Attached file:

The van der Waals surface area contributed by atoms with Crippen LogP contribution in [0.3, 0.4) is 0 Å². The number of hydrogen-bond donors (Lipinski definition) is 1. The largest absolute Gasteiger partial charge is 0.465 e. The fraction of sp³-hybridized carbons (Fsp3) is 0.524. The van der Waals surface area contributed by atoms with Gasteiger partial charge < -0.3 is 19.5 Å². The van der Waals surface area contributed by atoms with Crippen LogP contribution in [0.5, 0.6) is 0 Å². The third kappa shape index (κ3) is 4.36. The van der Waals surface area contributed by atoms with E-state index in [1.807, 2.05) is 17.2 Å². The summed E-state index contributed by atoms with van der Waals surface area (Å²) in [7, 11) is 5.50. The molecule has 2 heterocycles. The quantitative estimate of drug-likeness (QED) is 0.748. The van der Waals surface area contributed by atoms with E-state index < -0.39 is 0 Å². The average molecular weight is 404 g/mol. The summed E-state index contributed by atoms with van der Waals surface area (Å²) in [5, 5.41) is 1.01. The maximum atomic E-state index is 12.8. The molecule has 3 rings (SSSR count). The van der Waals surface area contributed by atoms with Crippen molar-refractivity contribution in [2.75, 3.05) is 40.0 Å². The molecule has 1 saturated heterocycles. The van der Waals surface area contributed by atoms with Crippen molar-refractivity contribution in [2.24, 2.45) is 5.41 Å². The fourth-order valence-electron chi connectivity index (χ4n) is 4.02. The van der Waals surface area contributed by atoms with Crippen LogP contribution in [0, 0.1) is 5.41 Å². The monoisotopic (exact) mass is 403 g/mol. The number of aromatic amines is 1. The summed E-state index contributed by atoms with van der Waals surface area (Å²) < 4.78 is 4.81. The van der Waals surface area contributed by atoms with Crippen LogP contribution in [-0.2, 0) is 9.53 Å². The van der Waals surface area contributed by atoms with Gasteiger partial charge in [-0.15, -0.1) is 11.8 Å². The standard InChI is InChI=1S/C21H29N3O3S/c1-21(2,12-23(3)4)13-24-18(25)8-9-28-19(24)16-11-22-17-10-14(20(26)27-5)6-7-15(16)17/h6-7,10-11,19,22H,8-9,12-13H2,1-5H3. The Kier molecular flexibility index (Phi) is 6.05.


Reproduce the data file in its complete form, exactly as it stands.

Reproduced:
The van der Waals surface area contributed by atoms with Crippen LogP contribution in [0.3, 0.4) is 0 Å². The number of hydrogen-bond donors (Lipinski definition) is 1. The largest absolute Gasteiger partial charge is 0.465 e. The fraction of sp³-hybridized carbons (Fsp3) is 0.524. The van der Waals surface area contributed by atoms with Gasteiger partial charge < -0.3 is 19.5 Å². The van der Waals surface area contributed by atoms with Crippen LogP contribution in [0.5, 0.6) is 0 Å². The third kappa shape index (κ3) is 4.36. The van der Waals surface area contributed by atoms with E-state index in [1.807, 2.05) is 17.2 Å². The summed E-state index contributed by atoms with van der Waals surface area (Å²) in [7, 11) is 5.50. The molecule has 2 heterocycles. The quantitative estimate of drug-likeness (QED) is 0.748. The van der Waals surface area contributed by atoms with E-state index < -0.39 is 0 Å². The average molecular weight is 404 g/mol. The summed E-state index contributed by atoms with van der Waals surface area (Å²) in [5, 5.41) is 1.01. The maximum atomic E-state index is 12.8. The molecule has 3 rings (SSSR count). The van der Waals surface area contributed by atoms with Crippen molar-refractivity contribution in [2.75, 3.05) is 40.0 Å². The molecule has 1 saturated heterocycles. The van der Waals surface area contributed by atoms with Crippen molar-refractivity contribution in [2.24, 2.45) is 5.41 Å². The fourth-order valence-electron chi connectivity index (χ4n) is 4.02. The van der Waals surface area contributed by atoms with Crippen LogP contribution in [0, 0.1) is 5.41 Å². The monoisotopic (exact) mass is 403 g/mol. The number of aromatic amines is 1. The summed E-state index contributed by atoms with van der Waals surface area (Å²) < 4.78 is 4.81. The van der Waals surface area contributed by atoms with Crippen LogP contribution in [-0.2, 0) is 9.53 Å². The van der Waals surface area contributed by atoms with Gasteiger partial charge in [-0.15, -0.1) is 11.8 Å². The standard InChI is InChI=1S/C21H29N3O3S/c1-21(2,12-23(3)4)13-24-18(25)8-9-28-19(24)16-11-22-17-10-14(20(26)27-5)6-7-15(16)17/h6-7,10-11,19,22H,8-9,12-13H2,1-5H3. The Kier molecular flexibility index (Phi) is 6.05.